Omni circular key area 6 allowability of meals and conferences
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Omni Circular Key Area #6: Allowability of Meals and Conferences. Jennifer Mauskapf, Esq. [email protected] Brustein & Manasevit, PLLC Spring Forum 2014. Agenda. Current Rule OIG Concerns ED Guidance Omni-Circular Rules. Current Law: A-87 / A-21.

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Omni Circular Key Area #6: Allowability of Meals and Conferences

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Omni circular key area 6 allowability of meals and conferences

Omni Circular Key Area #6: Allowability of Meals and Conferences

Jennifer Mauskapf, Esq.

[email protected]

Brustein & Manasevit, PLLC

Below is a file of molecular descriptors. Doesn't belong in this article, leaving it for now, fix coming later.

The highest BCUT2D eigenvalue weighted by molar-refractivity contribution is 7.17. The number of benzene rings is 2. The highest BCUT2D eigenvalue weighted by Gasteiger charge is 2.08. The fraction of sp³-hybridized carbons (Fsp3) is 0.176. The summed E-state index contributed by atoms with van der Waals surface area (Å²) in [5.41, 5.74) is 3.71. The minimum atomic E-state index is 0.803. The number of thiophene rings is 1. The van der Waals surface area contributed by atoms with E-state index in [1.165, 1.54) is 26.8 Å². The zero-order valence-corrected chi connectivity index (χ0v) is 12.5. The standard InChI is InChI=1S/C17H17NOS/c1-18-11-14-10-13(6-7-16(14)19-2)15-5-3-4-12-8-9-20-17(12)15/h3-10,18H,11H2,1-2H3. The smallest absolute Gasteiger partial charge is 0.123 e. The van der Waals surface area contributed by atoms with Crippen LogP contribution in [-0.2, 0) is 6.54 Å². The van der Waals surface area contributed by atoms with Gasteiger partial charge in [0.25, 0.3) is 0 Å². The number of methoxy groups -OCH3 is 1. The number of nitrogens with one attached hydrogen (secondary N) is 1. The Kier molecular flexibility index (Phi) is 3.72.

Spring Forum 2014


Agenda

Agenda

  • Current Rule

  • OIG Concerns

  • ED Guidance

  • Omni-Circular Rules

Brustein & Manasevit, PLLC


Current law a 87 a 21

Current Law: A-87 / A-21

  • Costs of meals and transportation if primary purpose of meeting / conference is dissemination of technical information

Brustein & Manasevit, PLLC


Oig concerns meetings and conferences

OIG Concerns – Meetings and Conferences

  • OIGs have found conferences held by recipients where per-person cost of daily catering was between 189% and 400% of applicable location’s federal per diem for meals and incidental expenses

Brustein & Manasevit, PLLC


Oig concerns meetings and conferences1

OIG Concerns – Meetings and Conferences